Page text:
STABalance of paymentsMar-Apr 2012
AFWNational accountsSeptember 2012
STAMigration to GFSM 2001September 2012
AFWNational accountsNovember 2012
Source: IMF staff.
Source: IMF staff.
Calendar Year 2013
ProviderMain TopicDates
Fiscal Affairs
FADManual on budget execution (1/2)January 28-February 15, 2013
FADBudget preparation framework (1/2)January 29-February 1, 2013
FADTSA implementation (follow up)February 6-15, 2013
FADBudget preparation framework (2/2)March 4-8, 2013
FADPEFA assessmentMarch 20-April 3, 2013
FADExtrabudgetary entities frameworkApril 29-May 3, 2013
FADManual on budget execution (2/2)April 15-26, 2013
FADPublic financial managementApril 8-19
FADPEFA dissemination and reform strategyMay 15-22, 2013
FADTax administrationJune 17- 28, 203
FADPublic financial managementSeptember 2-13, 2013
FADVAT credit refund in the mining sectorNovember 18-22, 2013
FADCustoms AdministrationDecember 9-13, 2013
FADPublic financial managementDecember 9-20, 2014
FADPublic financial management (Resident advisor)2013
Money and Capital Markets
AFWBank Supervision and Regulation in GuineaFebruary 4-22, 2013
AFWAnalysis of Debt PortfolioApril 8-19, 2013
AFWBank SupervisionMay 13-24, 2013
AFWBank SupervisionDecember 1-13, 2013
AFWBank Supervision and Regulation in GuineaDecember 2-13, 2013
MCMCentral Banking (Resident advisor)2013
Legal
LEGCentral Banking LegislationMarch, 2013
Statistics
AFWMigration to GFSM 2001April 8-19, 2013
AFWNational accountsMay 13-24, 2013
AFWGovernment finance statisticsMay 22-31, 2013
Source: IMF staff.
Source: IMF staff.
Calendar Year 2014
ProviderMain TopicDates
Fiscal Affairs
FADFiscal forecasting and budgetingFebruary 10-24, 2014
FADVAT refund mechanisms for the mining sector and PFM governanceJanuary 29 - February 6, 2014
Monetary and Capital Markets
MCMReserve ManagementJanuary 30 - February 7, 2014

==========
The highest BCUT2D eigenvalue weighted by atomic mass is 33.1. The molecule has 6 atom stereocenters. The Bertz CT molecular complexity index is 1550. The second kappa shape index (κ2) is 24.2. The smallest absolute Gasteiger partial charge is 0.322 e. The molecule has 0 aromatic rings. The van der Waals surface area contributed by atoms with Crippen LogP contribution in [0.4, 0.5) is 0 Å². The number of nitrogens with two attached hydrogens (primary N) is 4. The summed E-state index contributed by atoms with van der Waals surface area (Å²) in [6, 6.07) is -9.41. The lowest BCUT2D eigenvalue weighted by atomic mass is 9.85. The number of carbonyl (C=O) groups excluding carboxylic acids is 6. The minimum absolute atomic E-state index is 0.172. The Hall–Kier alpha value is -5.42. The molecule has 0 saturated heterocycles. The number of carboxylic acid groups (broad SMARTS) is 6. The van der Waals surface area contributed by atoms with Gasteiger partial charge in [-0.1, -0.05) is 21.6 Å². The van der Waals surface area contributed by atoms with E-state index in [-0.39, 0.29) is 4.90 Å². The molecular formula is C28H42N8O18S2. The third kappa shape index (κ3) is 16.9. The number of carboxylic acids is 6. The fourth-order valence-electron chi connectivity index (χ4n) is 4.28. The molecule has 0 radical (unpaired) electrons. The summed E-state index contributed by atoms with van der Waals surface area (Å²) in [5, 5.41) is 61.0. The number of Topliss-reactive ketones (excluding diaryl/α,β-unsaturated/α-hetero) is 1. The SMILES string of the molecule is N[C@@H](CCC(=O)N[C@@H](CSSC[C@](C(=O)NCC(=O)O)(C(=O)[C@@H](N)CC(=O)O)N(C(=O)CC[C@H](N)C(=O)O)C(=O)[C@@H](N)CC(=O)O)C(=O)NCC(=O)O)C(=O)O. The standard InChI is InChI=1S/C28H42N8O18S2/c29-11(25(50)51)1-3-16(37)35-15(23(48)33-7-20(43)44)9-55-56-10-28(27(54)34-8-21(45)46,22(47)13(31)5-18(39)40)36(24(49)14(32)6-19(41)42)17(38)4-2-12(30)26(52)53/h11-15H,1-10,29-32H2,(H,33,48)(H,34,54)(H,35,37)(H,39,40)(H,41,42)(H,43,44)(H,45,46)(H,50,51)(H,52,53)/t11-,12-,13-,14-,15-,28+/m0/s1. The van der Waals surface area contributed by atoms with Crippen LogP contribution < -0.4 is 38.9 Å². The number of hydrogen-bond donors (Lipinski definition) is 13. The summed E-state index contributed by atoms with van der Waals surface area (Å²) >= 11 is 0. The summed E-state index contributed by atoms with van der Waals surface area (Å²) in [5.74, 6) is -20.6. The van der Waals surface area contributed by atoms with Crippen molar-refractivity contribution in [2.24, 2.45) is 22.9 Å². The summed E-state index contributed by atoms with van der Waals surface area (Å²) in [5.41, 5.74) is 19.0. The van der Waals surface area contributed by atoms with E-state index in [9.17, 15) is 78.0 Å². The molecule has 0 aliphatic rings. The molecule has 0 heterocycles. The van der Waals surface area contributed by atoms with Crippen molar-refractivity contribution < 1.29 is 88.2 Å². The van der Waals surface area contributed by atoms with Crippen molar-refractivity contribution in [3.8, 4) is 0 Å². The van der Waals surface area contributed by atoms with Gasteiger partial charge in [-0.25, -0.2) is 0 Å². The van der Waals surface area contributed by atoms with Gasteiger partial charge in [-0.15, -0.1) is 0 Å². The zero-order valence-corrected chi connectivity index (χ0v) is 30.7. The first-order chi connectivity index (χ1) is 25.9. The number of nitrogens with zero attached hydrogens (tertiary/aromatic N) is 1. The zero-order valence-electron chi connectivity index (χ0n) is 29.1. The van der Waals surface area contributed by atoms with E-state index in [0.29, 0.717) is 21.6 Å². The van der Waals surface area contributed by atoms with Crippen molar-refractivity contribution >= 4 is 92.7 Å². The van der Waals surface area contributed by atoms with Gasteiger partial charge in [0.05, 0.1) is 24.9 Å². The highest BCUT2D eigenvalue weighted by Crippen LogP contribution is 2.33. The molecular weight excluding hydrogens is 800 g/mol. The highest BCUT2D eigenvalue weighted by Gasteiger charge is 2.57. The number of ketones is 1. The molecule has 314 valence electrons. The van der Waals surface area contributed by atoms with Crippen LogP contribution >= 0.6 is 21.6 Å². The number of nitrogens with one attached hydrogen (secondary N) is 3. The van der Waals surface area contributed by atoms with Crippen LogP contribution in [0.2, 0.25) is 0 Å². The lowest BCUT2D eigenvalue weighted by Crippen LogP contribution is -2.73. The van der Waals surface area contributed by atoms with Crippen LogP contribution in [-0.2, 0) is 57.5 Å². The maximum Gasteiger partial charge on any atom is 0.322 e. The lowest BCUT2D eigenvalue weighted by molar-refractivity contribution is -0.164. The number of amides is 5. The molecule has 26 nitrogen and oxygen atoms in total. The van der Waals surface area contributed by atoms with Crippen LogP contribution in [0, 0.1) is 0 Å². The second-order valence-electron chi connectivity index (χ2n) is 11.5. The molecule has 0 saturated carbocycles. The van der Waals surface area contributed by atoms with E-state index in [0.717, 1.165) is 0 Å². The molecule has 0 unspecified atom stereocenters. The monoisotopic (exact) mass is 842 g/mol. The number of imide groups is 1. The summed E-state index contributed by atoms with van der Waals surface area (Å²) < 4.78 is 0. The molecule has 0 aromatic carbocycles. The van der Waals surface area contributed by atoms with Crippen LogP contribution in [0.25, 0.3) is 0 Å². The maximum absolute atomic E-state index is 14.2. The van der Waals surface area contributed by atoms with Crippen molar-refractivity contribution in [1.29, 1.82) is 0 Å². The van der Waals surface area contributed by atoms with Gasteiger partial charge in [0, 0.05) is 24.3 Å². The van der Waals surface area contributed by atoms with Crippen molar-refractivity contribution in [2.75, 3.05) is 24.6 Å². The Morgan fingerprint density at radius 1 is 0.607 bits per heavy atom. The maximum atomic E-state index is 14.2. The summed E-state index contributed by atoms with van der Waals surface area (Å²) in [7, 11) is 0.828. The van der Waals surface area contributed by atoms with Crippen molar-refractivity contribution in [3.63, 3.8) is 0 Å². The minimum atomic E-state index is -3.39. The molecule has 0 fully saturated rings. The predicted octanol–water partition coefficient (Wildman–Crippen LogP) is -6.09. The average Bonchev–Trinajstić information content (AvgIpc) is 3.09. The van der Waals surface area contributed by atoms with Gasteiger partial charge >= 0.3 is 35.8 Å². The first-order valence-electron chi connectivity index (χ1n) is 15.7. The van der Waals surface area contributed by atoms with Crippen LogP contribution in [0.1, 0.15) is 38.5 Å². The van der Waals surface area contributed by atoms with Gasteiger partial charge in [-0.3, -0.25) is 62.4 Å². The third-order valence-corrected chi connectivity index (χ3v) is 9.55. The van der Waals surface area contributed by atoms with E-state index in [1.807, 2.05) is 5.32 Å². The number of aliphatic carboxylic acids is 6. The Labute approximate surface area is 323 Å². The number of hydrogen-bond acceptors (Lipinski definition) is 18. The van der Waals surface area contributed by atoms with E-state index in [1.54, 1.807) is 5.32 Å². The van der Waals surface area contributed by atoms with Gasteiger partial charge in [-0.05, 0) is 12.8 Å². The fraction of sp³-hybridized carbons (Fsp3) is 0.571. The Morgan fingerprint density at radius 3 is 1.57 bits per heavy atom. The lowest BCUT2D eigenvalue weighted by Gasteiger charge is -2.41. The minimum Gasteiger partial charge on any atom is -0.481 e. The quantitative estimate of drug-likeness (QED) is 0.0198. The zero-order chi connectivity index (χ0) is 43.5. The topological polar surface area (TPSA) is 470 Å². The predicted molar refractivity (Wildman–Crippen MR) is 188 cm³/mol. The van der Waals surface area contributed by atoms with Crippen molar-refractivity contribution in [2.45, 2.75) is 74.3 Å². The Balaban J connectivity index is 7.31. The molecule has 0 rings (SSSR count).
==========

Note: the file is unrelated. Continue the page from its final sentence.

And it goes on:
AFWBank SupervisionMarch 3-14, 2014
MCMCentral Banking Resident Advisor2013 - 2014
Statistics
AFWNational AccountsJanuary 6-17, 2014
STAFinancial Soundness IndicatorsApril 14-18, 2014
Source: IMF staff.
Source: IMF staff.
Calendar Year 2015
ProviderMain TopicDates
Fiscal Affairs
FADPFM Strategy and MT FrameworkFebruary 3 - 12, 2015
FADBudget ClassificationFebruary 16 - 25, 2015
FADFiscal Governance of Parastatals and Natural ResourcesFebruary 3 - 10, 2015
FADJSA7 Project InceptionJune 3 - 16, 2015
AFWPFM StrategyJuly 27 - August 7, 2015
AFWTax AdministrationSeptember 21 - October 2, 2015
Monetary and Capital Markets
AFWBank SupervisionJune 1 -12, 2015
AFWBank SupervisionNovember 11 - December 4, 2015
MCMFX Market Development and Liquidity ManagementNovember 30 - December 10, 2015
Statistics
AFWGovernment Finance StatisticsNovember 14 - 25, 2015
Source: IMF staff.
Source: IMF staff.
Calendar Year 2016
ProviderMain TopicDates
Fiscal Affairs
FADNatural Resource ManagementJanuary 13 - 26, 2016
FADSOEs and Fiscal RisksJanuary 13 - 24, 2016
FADRevenue AdministrationMarch 1 - 14, 2016 1
AFWPFM Resident AdvisorMarch 3 - 18, 2016 1
FADNatural Resource ManagementMarch 3 - 18, 2016 1
FADNatural Resource ManagementApril 4 - 10, 2016 1
AFWCustomsApril 18 -, 2016 1
FADPFM Resident Advisor2016-2017
Monetary and Capital Markets
AFWDebt ManagementFebruary 2 - March 4, 2016
MCMMonetary and FX OperationsMarch 9 - 22, 2016
AFWBank SupervisionMarch 14 - 25, 2016
Statistics
AFWNational Accounts CompilationFebruary 2 - 19, 2016
AFWGovernment Finance StatisticsMarch 14 - 18, 2016
STAFinancial Soundness IndicatorsApril 20 – 26, 2016
Source: IMF staff.

Planned.

Source: IMF staff.

Planned.

Joint World Bank-Fund Matrix